EXCLUSIVE: Paralympic star’s parents enter ticket competitions in desperate bid to see son at London 2012

THE heartbroken parents of Paralympic legend Jody Cundy have resorted to entering competitions to win tickets to see their son compete at London 2012.

THE heartbroken parents of Paralympic legend Jody Cundy have resorted to entering competitions to win tickets to see their son compete at London 2012.

Alan and Ann Cundy, of Walpole St Andrew, have been left with just a handful of tickets for the qualifying stages at next year’s Paralympic Games after applying through the widely-criticised lottery system.

The London Organising Committee of the Olympic and Paralympic Games (LOCOG) said they have tried to “guarantee that athletes can share this once in a lifetime experience with some of their biggest supporters”.

They have allocated two tickets to each athlete per session and sponsors Procter & Gamble have promised to give four free tickets to every Great Britain Paralympian.


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But Cundy’s parents are worried that this will not be enough to allow all the relatives, who have followed Jody across the globe, to watch what could be the 33-year-old’s final Paralympics.

Mum Ann, 57, who has written to Lord Sebastian Coe to complain about the ticketing system, said: “I just want our family to be there.

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“I went and bought some chocolate and Fairy washing-up liquid from Sainsbury’s because they had competitions for tickets - talk about desperate.”

Role model Jody is one of the most successful Paralympians ever, dominating in the pool and, since 2005, the velodrome.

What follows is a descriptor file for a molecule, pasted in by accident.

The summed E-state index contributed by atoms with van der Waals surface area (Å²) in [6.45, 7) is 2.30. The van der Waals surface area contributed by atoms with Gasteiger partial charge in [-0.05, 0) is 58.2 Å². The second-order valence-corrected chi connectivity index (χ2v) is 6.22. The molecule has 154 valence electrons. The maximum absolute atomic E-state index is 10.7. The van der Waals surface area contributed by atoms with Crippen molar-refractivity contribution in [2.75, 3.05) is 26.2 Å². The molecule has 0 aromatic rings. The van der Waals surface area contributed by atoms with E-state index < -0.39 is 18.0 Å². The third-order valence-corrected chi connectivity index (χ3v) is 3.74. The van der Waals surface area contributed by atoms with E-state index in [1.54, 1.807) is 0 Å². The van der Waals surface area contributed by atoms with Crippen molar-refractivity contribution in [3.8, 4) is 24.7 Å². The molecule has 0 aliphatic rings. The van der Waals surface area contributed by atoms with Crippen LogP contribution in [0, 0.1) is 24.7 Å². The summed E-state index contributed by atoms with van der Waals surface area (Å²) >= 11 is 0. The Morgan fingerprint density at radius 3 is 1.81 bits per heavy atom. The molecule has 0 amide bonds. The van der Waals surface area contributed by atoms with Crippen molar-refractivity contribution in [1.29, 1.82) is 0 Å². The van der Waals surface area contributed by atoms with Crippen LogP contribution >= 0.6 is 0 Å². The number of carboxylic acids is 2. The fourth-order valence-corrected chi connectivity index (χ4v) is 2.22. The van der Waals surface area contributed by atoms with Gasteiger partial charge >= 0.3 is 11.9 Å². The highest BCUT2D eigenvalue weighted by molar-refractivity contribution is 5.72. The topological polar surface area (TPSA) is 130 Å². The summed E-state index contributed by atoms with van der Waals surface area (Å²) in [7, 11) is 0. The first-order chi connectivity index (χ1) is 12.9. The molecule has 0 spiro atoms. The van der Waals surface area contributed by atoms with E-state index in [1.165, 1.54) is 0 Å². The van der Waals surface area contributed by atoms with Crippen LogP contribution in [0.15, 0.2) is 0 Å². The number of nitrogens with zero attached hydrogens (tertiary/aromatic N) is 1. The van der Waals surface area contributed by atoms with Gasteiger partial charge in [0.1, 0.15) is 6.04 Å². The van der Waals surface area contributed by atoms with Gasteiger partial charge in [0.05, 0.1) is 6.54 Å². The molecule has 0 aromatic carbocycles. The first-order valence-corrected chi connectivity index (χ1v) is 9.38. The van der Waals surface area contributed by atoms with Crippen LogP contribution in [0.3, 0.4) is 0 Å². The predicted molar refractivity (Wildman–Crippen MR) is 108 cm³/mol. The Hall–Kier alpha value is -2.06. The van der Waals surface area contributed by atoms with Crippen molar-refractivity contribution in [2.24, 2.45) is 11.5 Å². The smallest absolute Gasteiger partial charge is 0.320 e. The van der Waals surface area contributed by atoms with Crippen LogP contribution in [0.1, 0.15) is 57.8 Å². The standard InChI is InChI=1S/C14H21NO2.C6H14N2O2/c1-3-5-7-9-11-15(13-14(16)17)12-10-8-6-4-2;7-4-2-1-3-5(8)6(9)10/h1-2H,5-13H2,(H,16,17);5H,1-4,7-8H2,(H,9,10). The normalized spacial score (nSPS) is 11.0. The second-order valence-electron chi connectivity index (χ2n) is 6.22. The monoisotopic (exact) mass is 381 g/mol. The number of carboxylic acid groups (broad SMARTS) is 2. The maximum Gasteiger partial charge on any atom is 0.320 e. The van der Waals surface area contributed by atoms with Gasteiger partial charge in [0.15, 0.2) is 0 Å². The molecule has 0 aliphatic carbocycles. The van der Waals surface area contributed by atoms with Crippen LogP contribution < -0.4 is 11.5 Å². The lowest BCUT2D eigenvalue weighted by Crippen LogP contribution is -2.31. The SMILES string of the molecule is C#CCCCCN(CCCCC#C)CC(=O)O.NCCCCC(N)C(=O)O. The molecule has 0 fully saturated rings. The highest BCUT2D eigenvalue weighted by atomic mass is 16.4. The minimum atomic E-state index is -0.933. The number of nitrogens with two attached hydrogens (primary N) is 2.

He won more than 20 international medals in a glittering swimming career before becoming the fastest solo Paralympian on a bike by breaking the flying 200m world record.

He was awarded an MBE in 2009 for his services to disabled sports and was given the Freedom of Wisbech in 2010.

‘HEARTBREAKING’

A HOST of Jody’s family and friends applied for tickets, spending nearly �2,500, but they only managed to secure places to watch the pursuit heats in the 6,000-seat velodrome.

Remaining tickets for London 2012 are set to go on sale on December 2 - but Paralympic Track Cycling is one of a few sports that are fully subscribed.

Jody’s father Alan, 63, said: “We’ve been all over the world watching Jody and now we’ve got the Paralympics in our own back yard and we might not all get to see him.

“I’ve been to America, Athens, Beijing and Argentina and then when it’s in London we can’t get tickets to any finals.

“I can’t express how I feel when Jody wins because I’m just so proud. I want to tell everybody about what my son has done.

“To think I might not be able to watch him is heartbreaking.”

JODY’S MISSION

JODY, who will find out if he is officially selected for the Paralympics in June, said he was determined to resolve the problem.

He said: “When the venues have been empty all over the world there’s just been a select little group of Great Britain fans.

“These are friends and family who have followed me as a swimmer and as a cyclist. The prospect that I could get to the finals and they wouldn’t be there is very disheartening.

“At the moment it’s disappointing and it’s not a nice situation to be in but we have still got more than 200 days to get it sorted.

“First things first, I’ve got to book my place at London and make sure I’m selected. When that’s done we can take a serious look at what’s going on with the tickets.

“This could potentially be the last one and it would be nice to make sure the people who have followed me everywhere are there.”

Jody will travel to Los Angeles for the World Championships in February, where he hopes to defend his titles in the 1km Time Trial (kilo) and Team Sprint.

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